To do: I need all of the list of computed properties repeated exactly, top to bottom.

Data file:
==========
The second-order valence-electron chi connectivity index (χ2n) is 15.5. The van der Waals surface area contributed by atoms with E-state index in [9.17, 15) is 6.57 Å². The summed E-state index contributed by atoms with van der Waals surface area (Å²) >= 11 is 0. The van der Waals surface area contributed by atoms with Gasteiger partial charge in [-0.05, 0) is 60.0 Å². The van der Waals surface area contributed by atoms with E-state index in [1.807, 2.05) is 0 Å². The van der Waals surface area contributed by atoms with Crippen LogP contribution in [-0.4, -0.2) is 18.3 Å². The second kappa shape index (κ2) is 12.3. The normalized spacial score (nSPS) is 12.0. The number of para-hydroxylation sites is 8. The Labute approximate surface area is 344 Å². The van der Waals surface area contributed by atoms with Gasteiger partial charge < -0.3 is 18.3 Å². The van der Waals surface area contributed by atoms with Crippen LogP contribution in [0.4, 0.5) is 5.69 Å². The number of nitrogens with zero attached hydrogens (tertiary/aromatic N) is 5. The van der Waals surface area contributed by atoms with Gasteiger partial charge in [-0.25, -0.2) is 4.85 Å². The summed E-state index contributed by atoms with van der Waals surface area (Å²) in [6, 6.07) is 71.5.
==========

The second-order valence-electron chi connectivity index (χ2n) is 15.5. The van der Waals surface area contributed by atoms with E-state index in [9.17, 15) is 6.57 Å². The summed E-state index contributed by atoms with van der Waals surface area (Å²) >= 11 is 0. The van der Waals surface area contributed by atoms with Gasteiger partial charge in [-0.05, 0) is 60.0 Å². The van der Waals surface area contributed by atoms with E-state index in [1.807, 2.05) is 0 Å². The van der Waals surface area contributed by atoms with Crippen LogP contribution in [-0.4, -0.2) is 18.3 Å². The second kappa shape index (κ2) is 12.3. The normalized spacial score (nSPS) is 12.0. The number of para-hydroxylation sites is 8. The Labute approximate surface area is 344 Å². The van der Waals surface area contributed by atoms with Gasteiger partial charge < -0.3 is 18.3 Å². The van der Waals surface area contributed by atoms with Crippen LogP contribution in [0.4, 0.5) is 5.69 Å². The number of nitrogens with zero attached hydrogens (tertiary/aromatic N) is 5. The van der Waals surface area contributed by atoms with Gasteiger partial charge in [-0.25, -0.2) is 4.85 Å². The summed E-state index contributed by atoms with van der Waals surface area (Å²) in [6, 6.07) is 71.5.